Academic journal article Journal of Teacher Education

Back to the Future: How and Why to Revive the Teachers College Tradition

Academic journal article Journal of Teacher Education

Back to the Future: How and Why to Revive the Teachers College Tradition

Article excerpt

I approach these matters somewhat differently from many, I suspect. I write from the perspective of someone who is part teacher educator, part educational historian, and part curriculum philosopher. I do my best to contribute to all of these fields, while at the same time remaining firmly embedded in the practice of teacher education.

There is good news and bad news for those of us who are teacher educators. The good news is that the teaching profession is still standing after another 25 years of relentless attacks, the most recent round beginning with a "A Nation at Risk" in 1983. The bad news is that our profession has been left demoralized, exhausted, uncertain, and even fearful about the future. We may be standing, but our stature needs a good bit of work. However, by drawing on a different tradition--one that we have been running from for at least 50 years--we can face these problems with confidence and strength.

My thesis is that we must return to the teachers college tradition if we expect to thrive. To argue this thesis, I will make three points while explaining what I mean by the teachers college tradition. First, we need a different and better understanding of our past. Second, the future of the teaching profession depends on our repairing our moral foundations. Third, I want to demonstrate how the revival of the teaching profession depends on the individual acts we take on our home campuses and within our local communities.

Point #1: We Need a Different and Better Understanding of Our Past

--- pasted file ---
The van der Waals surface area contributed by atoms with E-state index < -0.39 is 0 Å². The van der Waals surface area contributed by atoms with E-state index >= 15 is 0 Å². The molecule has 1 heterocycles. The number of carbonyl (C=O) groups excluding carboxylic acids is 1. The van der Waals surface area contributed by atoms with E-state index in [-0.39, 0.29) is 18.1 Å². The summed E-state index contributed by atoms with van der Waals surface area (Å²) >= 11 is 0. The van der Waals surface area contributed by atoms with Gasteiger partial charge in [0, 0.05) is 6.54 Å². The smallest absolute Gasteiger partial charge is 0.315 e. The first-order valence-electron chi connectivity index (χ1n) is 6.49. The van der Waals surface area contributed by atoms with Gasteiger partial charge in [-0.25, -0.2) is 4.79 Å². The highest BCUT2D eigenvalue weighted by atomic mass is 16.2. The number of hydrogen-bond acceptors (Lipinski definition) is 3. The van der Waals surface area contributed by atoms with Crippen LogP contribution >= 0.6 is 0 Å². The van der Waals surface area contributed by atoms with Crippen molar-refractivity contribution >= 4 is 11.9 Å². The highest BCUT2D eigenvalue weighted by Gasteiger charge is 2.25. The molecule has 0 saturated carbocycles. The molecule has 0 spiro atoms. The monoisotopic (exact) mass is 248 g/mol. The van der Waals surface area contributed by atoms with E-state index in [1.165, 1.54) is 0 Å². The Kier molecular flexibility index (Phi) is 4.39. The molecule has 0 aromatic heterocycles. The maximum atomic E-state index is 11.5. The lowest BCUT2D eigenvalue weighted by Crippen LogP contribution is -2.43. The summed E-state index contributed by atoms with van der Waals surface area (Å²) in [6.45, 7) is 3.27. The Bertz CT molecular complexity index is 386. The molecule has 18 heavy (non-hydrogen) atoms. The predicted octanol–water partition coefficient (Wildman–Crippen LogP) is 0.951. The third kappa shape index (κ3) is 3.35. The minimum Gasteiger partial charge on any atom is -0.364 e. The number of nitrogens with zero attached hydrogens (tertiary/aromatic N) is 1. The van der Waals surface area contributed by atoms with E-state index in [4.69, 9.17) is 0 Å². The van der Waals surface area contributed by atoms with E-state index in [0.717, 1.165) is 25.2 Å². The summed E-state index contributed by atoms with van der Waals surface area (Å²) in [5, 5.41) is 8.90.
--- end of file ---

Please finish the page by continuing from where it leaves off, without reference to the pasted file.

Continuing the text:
Regarding point #1, I want to begin with a question. What was wrong with Grandma's normal school? I am unsure where the idea comes from, but I have frequently heard contemporary teacher educators--when forced to defend education schools--make the point that "the good news is that we're not your grandma's normal school anymore." But is it really good news that we have rejected our normal school/teachers college heritage? Yes, we have distanced ourselves from our teachers college roots, but should we be proud of this fact? What does this dismissive statement about normal schools tell us about the way we understand our history? What does this attitude do to the teachers college tradition that was essential to building the teaching profession during the 20th century?

I raise these questions because I am convinced that we have an inadequate and even destructive understanding of our past. I am not referring to the scholarship that has been published on the history of teacher education, much of which is quite good (Clifford & Guthrie, 1988; Fraser, 2007; Goodlad, Soder, & Sirotnik, 1990; Labaree, 2006; Lucas, 1999; Ogren, 2005). I am referring, rather, to the commonplace assumption on the part of most teacher educators--as well as policy makers--that studying our past is unimportant and even a waste of time. Policy makers and teacher educators do not take the published scholarship on the history of teacher education seriously. Partly as a result, we have spent most of the 20th century running from the institutional tradition that I contend is the key to our future. We have let others tell our history--people who are not teacher educators and who do not understand teacher education. Major histories of higher education pay almost no attention to the teachers college tradition (Rudolph, 1990; Thelin, 2004), yet these institutions were essential to educating the majority of college students in the 20th century. In allowing the history of our institutions to be ignored and/or dismissed, we have bought into the idea that teacher education is a second-rate activity on our university campuses. This idea is wrong, and I want to argue that the future of our nation rests with high-quality teacher education rooted in the teachers college tradition. To revitalize the teaching profession, we need to embrace grandma's teachers college, not run from it. Grandma had a lot of things right, and I can defend the point that the decline in the status of the teaching profession is directly related to the transformation of America's teachers colleges into regional state universities. …

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